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'Scrabble' adds 'emoji' and more words to its official dictionary


It's time to throw away your outdated dictionary and dust off those tiles, baby, because Scrabble is getting some new words. The folks behind Scrabble are beefing up the official Scrabble player's dictionary with 300 new words to keep up with the times and give veteran players some fresh verbs and nouns to memorize. SEE ALSO: Blue shell your friends to bankruptcy in Mario Kart-themed'Monopoly' The 70-year-old board game will be putting out the sixth edition of Merriam-Webster's The Official Scrabble Player's Dictionary this fall, and although not all of the words are exactly new to the English-American lexicon, they're certainly new to the competitive word game. In order to be added to the Scrabble dictionary, words have to fit within a few rules: "Words must be found in a standard dictionary and cannot be abbreviations, capitalized words, or words containing hyphens or apostrophes. All words must also be between two to eight letters in length."

Elite Scrabble Players Are in a Heated Debate About Using Racial Slurs in the Game


It is an accepted norm of competitive Scrabble that for the duration of a game, from the first tile played to the last, the meanings of words are meaningless. Whatever combination of letters offers the best strategic outcome is the right one. A little old lady once played CUNT against me. A frequently played word is JEW, defined in some dictionaries as an offensive term for "bargain." It gets rid of the tricky J and W.

Robot learns to play dirty Scrabble

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Beating people at Scrabble is already no contest for computer programs, which can easily memorise entire dictionaries. Now a Scrabble-playing program has gone one better by playing dirty. Developed by Eyal Amir and Mark Richards at the University of Illinois, Urbana-Champaign, the program is able to predict which letter tiles other players hold, and use this information to choose moves which block a high-scoring word that an opponent might otherwise have played. This aggressive gaming style gives it the edge over previous Scrabble programs, which focus solely on maximising their own scores. To predict what tiles other players hold, Amir and Richards's program begins by eliminating those tiles that have already been played.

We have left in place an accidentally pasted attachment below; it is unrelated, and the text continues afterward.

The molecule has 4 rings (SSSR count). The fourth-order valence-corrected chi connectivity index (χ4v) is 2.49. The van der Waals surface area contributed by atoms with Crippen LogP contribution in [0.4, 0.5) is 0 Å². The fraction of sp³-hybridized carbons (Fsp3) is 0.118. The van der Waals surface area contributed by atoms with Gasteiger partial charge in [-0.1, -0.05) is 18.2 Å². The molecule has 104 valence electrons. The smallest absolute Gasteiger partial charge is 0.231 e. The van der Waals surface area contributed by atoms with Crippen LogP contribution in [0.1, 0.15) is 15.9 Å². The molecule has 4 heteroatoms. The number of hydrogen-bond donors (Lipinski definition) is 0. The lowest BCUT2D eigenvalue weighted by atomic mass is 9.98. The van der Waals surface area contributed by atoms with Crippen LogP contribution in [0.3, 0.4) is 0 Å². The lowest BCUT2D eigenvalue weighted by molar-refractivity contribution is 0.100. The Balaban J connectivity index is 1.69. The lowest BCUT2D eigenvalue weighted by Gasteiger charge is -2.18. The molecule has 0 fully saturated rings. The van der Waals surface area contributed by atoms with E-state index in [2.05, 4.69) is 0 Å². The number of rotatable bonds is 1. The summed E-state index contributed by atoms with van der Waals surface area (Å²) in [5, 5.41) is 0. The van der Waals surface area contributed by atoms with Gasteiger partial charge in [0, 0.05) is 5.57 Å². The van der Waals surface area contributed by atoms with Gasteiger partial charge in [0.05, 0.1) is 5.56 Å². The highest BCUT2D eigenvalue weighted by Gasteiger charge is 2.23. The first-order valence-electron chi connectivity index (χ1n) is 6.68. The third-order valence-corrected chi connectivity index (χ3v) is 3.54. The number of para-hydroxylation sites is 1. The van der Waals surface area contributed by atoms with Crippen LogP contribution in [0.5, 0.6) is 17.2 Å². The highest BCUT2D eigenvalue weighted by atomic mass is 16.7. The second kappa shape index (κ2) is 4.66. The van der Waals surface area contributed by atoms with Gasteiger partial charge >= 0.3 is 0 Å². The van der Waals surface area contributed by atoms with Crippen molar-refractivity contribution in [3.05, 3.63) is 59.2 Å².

I Was Going to Quit Playing Competitive Scrabble. Then Something Utterly Nuts Happened.


In the world of competitive Scrabble, I'm known less for my playing ability than for writing a lot about the board game invented during the Depression by a guy named Alfred Butts. In 1,603 tournament games over nearly 25 years, I have a winning percentage of .484. If I were a Major League Baseball team, that would place me between the all-time records of the Milwaukee Brewers and the Arizona Diamondbacks. After a New Year's tournament where I blew so many endgames (five) that I had to flee the playing room to break down in private, I thought the next piece I'd write about Scrabble would be one announcing my retirement. I was done with the frustrations and failures, the lapses in memory and judgment, the embarrassing, panic-driven decisions that made me wonder if there's something wrong with me.

Scrabble players unite in Nottingham for championships

BBC News

About 80 players are taking part at the Nottingham Conference Centre, with some travelling from New Zealand, Pakistan and Sierra Leone.